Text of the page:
January 31, 2013
Chairman Hadley and members of the Revenue Committee, my name is B-R-A-D S-T-E-V-E-N-S and I am the Nebraska director of Americans for Prosperity, a free market advocacy group with over 40,000 members statewide.
We support Sen. McCoy’s LB 405 for the simple reason that it will increase take-home pay for every hard working Nebraskan. Eliminating the income tax burden on individuals and corporations will make Nebraska a better state to start a business, start a family or start over. By start over I am referencing the 5.4 businesses leaving California per week or the 40,000 people who leave Illinois every year. High-tax states are losing population, business and economic investment; and Nebraska could be a magnet for those new jobs if we reform our tax burden.
(Tax rates impact where people live, where they start a business and raise a family. According to a National Bureau of Economic Research (working paper Entrepreneurs, Income Tax and Investment) “high and increasing marginal tax rates reduce economic growth by creating strong disincentives to hard work, savings, investment and entrepreneurship.”
According to the US Census, states topping the high-tax list: California, New York, Illinois, Michigan and New Jersey saw a total net domestic migration loss of over 365,000 people (365,832) while low-tax states all saw a net domestic migration increase in 2012.)
Nebraska can attract new jobs by eliminating our income tax. Other states which have either eliminated, or greatly reduced, their income tax burden have experienced significant economic growth.
(Between 2000 and 2009 states with a non-existent or low Corporate Income Tax rate have seen their economy grow at a rate 16% higher than states with a high income tax burden. Low tax states have seen their population grow by nearly 12% while high tax states only grew by 6.7%. States with a low or non-existent income tax burden saw state and local tax revenue rise by 69%, over 25 percentage points more than high tax states.)
Comparative studies demonstrate that eliminating the income tax burden on corporations and individuals has a demonstrative impact on economic growth and job creation.
More importantly, eliminating the income tax provides greater take-home pay for hard working Nebraskans. The typical Nebraska family stands to see their paycheck increase by over $1,000 dollars if we pass LB 504.
(According to the Census Bureau the median Nebraska family has taxable income of just over $43,000. With typical deductions and the personal tax credit accounted for, the estimated benefit of eliminating the income tax for the typical family is $1,051.)
That is $1,051 families can save for college, pay off credit card bills, pay the mortgage, or add to the rainy day fund.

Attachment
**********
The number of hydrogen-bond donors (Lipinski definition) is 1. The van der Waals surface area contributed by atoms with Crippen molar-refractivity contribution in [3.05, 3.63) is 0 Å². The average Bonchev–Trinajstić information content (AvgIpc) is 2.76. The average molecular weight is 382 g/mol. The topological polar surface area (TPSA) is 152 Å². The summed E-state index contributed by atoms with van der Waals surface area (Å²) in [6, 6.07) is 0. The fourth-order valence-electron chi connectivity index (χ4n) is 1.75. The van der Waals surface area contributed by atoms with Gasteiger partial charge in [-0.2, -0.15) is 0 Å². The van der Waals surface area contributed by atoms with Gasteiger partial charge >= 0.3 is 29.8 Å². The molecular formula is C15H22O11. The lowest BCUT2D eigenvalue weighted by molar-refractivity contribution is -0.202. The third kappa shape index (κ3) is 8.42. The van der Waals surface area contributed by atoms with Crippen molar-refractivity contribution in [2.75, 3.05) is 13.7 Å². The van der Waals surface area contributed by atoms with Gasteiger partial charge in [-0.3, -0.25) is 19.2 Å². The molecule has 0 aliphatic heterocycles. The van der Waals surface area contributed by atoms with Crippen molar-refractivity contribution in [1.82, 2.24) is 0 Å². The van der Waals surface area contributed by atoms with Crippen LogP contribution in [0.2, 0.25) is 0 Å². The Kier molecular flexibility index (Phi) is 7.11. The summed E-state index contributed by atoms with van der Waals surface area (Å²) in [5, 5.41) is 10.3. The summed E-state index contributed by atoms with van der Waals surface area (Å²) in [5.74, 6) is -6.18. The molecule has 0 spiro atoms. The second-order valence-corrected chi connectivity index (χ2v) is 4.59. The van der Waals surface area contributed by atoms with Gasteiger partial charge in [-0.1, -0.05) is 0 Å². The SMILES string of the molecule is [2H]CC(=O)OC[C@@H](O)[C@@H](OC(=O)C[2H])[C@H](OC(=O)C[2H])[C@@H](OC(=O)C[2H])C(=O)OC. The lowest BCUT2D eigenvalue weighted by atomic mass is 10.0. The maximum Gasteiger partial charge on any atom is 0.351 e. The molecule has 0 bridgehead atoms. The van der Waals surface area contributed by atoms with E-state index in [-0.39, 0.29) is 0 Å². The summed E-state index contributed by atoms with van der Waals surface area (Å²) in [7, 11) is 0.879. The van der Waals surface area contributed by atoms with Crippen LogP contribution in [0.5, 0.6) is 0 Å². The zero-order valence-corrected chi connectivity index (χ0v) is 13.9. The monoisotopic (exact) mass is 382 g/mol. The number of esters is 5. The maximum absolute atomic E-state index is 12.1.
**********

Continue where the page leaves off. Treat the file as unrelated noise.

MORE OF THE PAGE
Nebraska families work hard and we pay a lot of taxes. In fact, Nebraska has the 21st highest tax rate in the nation according to the Tax Foundation and we pay the greatest tax burden of any of our neighboring states.
(According to Dr. Art Laffer, former economic advisor to President Reagan, there is a growth premium for no-income states compared to high-income tax states.
In fact, since 1971 there has never been a ten-year period where no-income tax states did not significantly outpace high tax states in personal income growth.)
The fact is this: states with no income tax routinely outperform high tax states in population growth, economic growth, job creation and investment. Nebraska can do better, we can be more competitive, but we must have the right tax climate which promotes entrepreneurship and does not punish success.
We do want to briefly offer recommendations for improving LB 405. We do not want this bill to simply be a tax shift from one part of our state to another; or one that predominantly impacts one industry. We believe if Nebraska is to have a sales tax, it ought to be broad. A broad tax base creates a more equitable environment where one business or industry is not receiving preferential treatment. In short, a broad tax base embodies our state motto, equality before the law.
Yet, there are exemptions retained by LB 405 that we do not believe are necessary to the function of government or to maintaining a social safety net. If we were to eliminate exemptions for the sale of lottery tickets, conference bridge services, newspapers, tele-floral services, certain fine art purchases and soda pop the revenue would be just shy of $30 million.
$30 million is adequate revenue to keep intact exemptions for either Nondurable or Durable medical equipment, or a combination of exemptions on business inputs or to lighten the burden on the Ag sector. To be sure, difficult choices must be made. But we offer these specific recommendations as evidence that the conversation on tax reform is just now beginning. It’s a conversation we desperately need and it’s one we hope this Committee will allow to be heard by the full Legislature.